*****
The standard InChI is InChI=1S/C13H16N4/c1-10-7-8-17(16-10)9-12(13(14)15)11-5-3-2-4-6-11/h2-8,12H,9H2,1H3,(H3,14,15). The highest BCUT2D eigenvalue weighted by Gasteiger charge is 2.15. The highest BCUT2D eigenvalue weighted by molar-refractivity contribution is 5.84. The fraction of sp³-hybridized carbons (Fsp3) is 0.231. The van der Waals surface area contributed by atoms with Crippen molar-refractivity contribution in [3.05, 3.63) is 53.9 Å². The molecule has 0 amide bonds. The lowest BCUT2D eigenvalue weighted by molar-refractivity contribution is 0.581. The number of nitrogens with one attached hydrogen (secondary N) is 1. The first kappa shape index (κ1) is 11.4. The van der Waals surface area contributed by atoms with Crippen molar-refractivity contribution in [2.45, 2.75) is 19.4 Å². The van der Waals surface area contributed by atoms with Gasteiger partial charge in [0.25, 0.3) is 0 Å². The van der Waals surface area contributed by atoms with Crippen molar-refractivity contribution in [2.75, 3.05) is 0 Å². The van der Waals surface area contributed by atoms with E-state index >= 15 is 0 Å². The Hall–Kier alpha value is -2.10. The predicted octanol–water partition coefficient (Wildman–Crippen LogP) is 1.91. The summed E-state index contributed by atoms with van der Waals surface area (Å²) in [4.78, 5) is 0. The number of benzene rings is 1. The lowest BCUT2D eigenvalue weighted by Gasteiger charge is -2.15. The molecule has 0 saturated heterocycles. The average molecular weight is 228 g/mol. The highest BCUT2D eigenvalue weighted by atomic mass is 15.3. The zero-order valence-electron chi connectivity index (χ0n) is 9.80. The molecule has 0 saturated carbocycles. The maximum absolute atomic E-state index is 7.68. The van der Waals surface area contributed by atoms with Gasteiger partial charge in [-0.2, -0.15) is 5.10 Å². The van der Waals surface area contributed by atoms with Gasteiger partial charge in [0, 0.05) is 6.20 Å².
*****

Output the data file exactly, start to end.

The standard InChI is InChI=1S/C13H16N4/c1-10-7-8-17(16-10)9-12(13(14)15)11-5-3-2-4-6-11/h2-8,12H,9H2,1H3,(H3,14,15). The highest BCUT2D eigenvalue weighted by Gasteiger charge is 2.15. The highest BCUT2D eigenvalue weighted by molar-refractivity contribution is 5.84. The fraction of sp³-hybridized carbons (Fsp3) is 0.231. The van der Waals surface area contributed by atoms with Crippen molar-refractivity contribution in [3.05, 3.63) is 53.9 Å². The molecule has 0 amide bonds. The lowest BCUT2D eigenvalue weighted by molar-refractivity contribution is 0.581. The number of nitrogens with one attached hydrogen (secondary N) is 1. The first kappa shape index (κ1) is 11.4. The van der Waals surface area contributed by atoms with Crippen molar-refractivity contribution in [2.45, 2.75) is 19.4 Å². The van der Waals surface area contributed by atoms with Gasteiger partial charge in [0.25, 0.3) is 0 Å². The van der Waals surface area contributed by atoms with Crippen molar-refractivity contribution in [2.75, 3.05) is 0 Å². The van der Waals surface area contributed by atoms with E-state index >= 15 is 0 Å². The Hall–Kier alpha value is -2.10. The predicted octanol–water partition coefficient (Wildman–Crippen LogP) is 1.91. The summed E-state index contributed by atoms with van der Waals surface area (Å²) in [4.78, 5) is 0. The number of benzene rings is 1. The lowest BCUT2D eigenvalue weighted by Gasteiger charge is -2.15. The molecule has 0 saturated heterocycles. The average molecular weight is 228 g/mol. The highest BCUT2D eigenvalue weighted by atomic mass is 15.3. The zero-order valence-electron chi connectivity index (χ0n) is 9.80. The molecule has 0 saturated carbocycles. The maximum absolute atomic E-state index is 7.68. The van der Waals surface area contributed by atoms with Gasteiger partial charge in [-0.2, -0.15) is 5.10 Å². The van der Waals surface area contributed by atoms with Gasteiger partial charge in [0, 0.05) is 6.20 Å².